Commentaries

Commentaries are short articles (around 1000 words) which can address a variety of issues relating to research, mentoring or scholarship. Topics might include a research experience, the social and political implications of a line of research, the application of an academic theory to current events, observations about academic life here at the University of New Hampshire or elsewhere—or something entirely different that the editors have not envisioned. Commentaries are usually focused more on personal experience than are research articles, and may be written by students, faculty or staff at UNH. Graduates of the University are encouraged to look back on their undergraduate research experience and its place in their personal and professional lives.

How Do Families Try to Survive Yemen’s Brutal War? Following a Spiral of Research to Unexpected Conclusions

To care about an issue, we need to know it exists in the first place. One of my first memories of the University of New Hampshire (UNH) is of sitting in a lecture hall listening intently to a speaker explain why we should care about nuclear proliferation. I left the lecture with a good understanding of why we should care, and I couldn’t help but wish that more of my fellow students had been able to attend and become informed about this important issue. I concluded that one needs to know that an issue exists in order to have any interest in acquiring more information.

Bees, Birds, and Beyond: An Unexpected Journey on the Path to Conservation

I never envisioned I would find myself at the largest entomology conference in the country, six months after I graduated from the University of New Hampshire (UNH), about to meet someone so formative to my career aspirations. But when I think about it, it really was a long time coming.

“…Molly?”

Down the Rabbit Hole: Searching for Native Scholarship to Better Understand Populism

There’s gotta be more to the story.

Studying Form, Color, and Pictorial Composition in the New England Landscape

It’s early in the morning and the light is just getting good. I pull on my tick-resistant pants and don a pair of rubber boots and a wide-brim hat. As I scramble down the rocks into the ravine, my paint supplies rattle in the pack on my back. I must look ridiculous, but today there’s no one here except me and a friend who is showing me around the woods of his small town. He is leading me to an almost inaccessible spot in a remote mill town in northern New Hampshire.

Keeping an Open Mind: Challenges and Mysteries in Cancer Cell Biology Research

Cancer arises after a series of mutations or other alterations allows cells to bypass their normal growth checkpoints and divide freely in the body. The body aims to prevent tumors from forming by protecting the integrity of its cells’ DNA. One protein, p53, is so vital in this role that it is often referred to as the “guardian of the genome.” In fact, more than half of all human cancers are associated with malfunctions that disrupt p53 function (1).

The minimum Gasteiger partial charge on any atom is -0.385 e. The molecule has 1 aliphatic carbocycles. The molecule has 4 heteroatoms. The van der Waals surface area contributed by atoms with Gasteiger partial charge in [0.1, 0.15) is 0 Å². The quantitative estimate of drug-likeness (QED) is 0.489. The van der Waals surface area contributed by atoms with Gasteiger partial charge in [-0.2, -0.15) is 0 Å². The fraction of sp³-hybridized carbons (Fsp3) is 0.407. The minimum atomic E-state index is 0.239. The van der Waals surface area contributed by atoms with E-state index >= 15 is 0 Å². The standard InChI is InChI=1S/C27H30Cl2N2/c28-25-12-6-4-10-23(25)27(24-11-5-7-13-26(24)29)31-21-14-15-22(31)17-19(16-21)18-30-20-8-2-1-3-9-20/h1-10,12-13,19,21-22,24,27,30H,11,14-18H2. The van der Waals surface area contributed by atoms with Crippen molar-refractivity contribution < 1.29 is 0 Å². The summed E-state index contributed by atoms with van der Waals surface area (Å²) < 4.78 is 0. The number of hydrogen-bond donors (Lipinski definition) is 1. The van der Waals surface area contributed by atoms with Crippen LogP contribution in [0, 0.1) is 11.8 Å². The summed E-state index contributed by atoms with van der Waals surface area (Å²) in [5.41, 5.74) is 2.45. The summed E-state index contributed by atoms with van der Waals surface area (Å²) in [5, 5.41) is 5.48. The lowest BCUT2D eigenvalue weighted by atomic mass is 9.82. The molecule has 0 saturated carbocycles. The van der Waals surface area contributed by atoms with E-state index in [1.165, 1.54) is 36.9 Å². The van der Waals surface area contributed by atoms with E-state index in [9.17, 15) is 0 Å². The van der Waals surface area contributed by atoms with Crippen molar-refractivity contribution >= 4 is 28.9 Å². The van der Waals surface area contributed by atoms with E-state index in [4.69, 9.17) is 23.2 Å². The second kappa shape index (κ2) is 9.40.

Thinking Outside the Box: Using Computer Science Skills to Make Sense of the Biology of Life

After finishing my freshman year in the University of New Hampshire's (UNH) computer science program in May 2005, I felt on the fence about where to take my career. My introductory computer science classes had been challenging, rewarding, and fun. But at the same time, I couldn't quite imagine myself writing data structures for a living, or developing algorithms to speed up data transfer along thicker and stronger networking cables.

American and Canadian Protests against Poison Gas after World War I

During the summer of 2015 between my freshman and sophomore years at the University of New Hampshire (UNH), I took part in the Research Experience and Apprenticeship Program (REAP) under the direction of Professor Marion Girard Dorsey, associate professor of history. REAP is a summer award program of the Hamel Center for Undergraduate Research at UNH for highly motivated freshman after their first year. They carry out a research project under the supervision of a UNH faculty member.

Beehavior and Beyond: Realizations in Research

Most people would mistake the small carpenter bee Ceratina calcarata and its relatives for ants with wings, and I won’t pretend that I could tell the difference before I spent a summer researching this particular bee species. We are conditioned to associate bees with three things: black and yellow coloration, honey, and stinging pain. The small carpenter bee species that I studied, however, did not exhibit a single characteristic from that list, which I found shocking, given that they are native to North America and locally abundant.

International Collaboration in Physics Research: A Summer at CERN

During the summer of 2014, after my junior year as a physics major at the University of New Hampshire, I took part in a nine-week Research Experience for Undergraduates sponsored by the University of Michigan and the National Science Foundation. During the program, I lived and worked at the European Organization for Nuclear Research (CERN) just outside of Geneva, Switzerland. CERN is home to the largest particle collider in the world, the Large Hadron Collider (LHC), and is the world’s leading particle physics laboratory.

Searching for Opportunities

Sasa Tang graduated from the University of New Hampshire in May 2011 with a degree in political science and international affairs.

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